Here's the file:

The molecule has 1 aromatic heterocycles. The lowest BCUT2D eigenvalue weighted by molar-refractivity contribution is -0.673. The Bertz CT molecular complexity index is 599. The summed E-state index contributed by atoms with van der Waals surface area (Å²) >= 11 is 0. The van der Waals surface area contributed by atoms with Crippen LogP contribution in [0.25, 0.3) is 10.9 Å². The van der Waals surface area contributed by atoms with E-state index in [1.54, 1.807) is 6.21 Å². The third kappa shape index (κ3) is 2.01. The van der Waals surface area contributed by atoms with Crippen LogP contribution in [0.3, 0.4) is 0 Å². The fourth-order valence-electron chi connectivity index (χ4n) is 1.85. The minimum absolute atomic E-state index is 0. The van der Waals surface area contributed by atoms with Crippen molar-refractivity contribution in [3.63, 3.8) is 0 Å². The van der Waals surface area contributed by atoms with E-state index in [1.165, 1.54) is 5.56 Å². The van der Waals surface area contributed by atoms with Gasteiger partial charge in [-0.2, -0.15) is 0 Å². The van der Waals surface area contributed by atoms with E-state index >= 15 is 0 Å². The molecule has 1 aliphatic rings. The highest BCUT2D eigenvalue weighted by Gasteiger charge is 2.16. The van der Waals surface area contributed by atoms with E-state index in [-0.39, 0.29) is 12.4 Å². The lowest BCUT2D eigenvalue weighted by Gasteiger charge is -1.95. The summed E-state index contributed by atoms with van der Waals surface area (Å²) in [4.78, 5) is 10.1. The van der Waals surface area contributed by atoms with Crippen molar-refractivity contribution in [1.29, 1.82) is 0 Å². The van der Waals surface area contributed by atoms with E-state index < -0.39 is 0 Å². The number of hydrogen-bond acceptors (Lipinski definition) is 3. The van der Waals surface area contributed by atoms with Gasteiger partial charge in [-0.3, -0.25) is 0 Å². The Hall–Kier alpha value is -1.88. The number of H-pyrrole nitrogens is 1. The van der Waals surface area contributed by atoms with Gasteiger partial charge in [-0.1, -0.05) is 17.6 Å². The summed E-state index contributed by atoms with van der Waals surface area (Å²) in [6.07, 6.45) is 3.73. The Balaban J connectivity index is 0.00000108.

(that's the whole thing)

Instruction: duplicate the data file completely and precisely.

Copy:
The molecule has 1 aromatic heterocycles. The lowest BCUT2D eigenvalue weighted by molar-refractivity contribution is -0.673. The Bertz CT molecular complexity index is 599. The summed E-state index contributed by atoms with van der Waals surface area (Å²) >= 11 is 0. The van der Waals surface area contributed by atoms with Crippen LogP contribution in [0.25, 0.3) is 10.9 Å². The van der Waals surface area contributed by atoms with E-state index in [1.54, 1.807) is 6.21 Å². The third kappa shape index (κ3) is 2.01. The van der Waals surface area contributed by atoms with Crippen LogP contribution in [0.3, 0.4) is 0 Å². The fourth-order valence-electron chi connectivity index (χ4n) is 1.85. The minimum absolute atomic E-state index is 0. The van der Waals surface area contributed by atoms with Crippen molar-refractivity contribution in [3.63, 3.8) is 0 Å². The van der Waals surface area contributed by atoms with E-state index in [1.165, 1.54) is 5.56 Å². The van der Waals surface area contributed by atoms with Gasteiger partial charge in [-0.2, -0.15) is 0 Å². The van der Waals surface area contributed by atoms with E-state index >= 15 is 0 Å². The molecule has 1 aliphatic rings. The highest BCUT2D eigenvalue weighted by Gasteiger charge is 2.16. The van der Waals surface area contributed by atoms with E-state index in [-0.39, 0.29) is 12.4 Å². The lowest BCUT2D eigenvalue weighted by Gasteiger charge is -1.95. The summed E-state index contributed by atoms with van der Waals surface area (Å²) in [4.78, 5) is 10.1. The van der Waals surface area contributed by atoms with Crippen molar-refractivity contribution in [1.29, 1.82) is 0 Å². The van der Waals surface area contributed by atoms with E-state index < -0.39 is 0 Å². The number of hydrogen-bond acceptors (Lipinski definition) is 3. The van der Waals surface area contributed by atoms with Gasteiger partial charge in [-0.3, -0.25) is 0 Å². The Hall–Kier alpha value is -1.88. The number of H-pyrrole nitrogens is 1. The van der Waals surface area contributed by atoms with Gasteiger partial charge in [-0.1, -0.05) is 17.6 Å². The summed E-state index contributed by atoms with van der Waals surface area (Å²) in [6.07, 6.45) is 3.73. The Balaban J connectivity index is 0.00000108.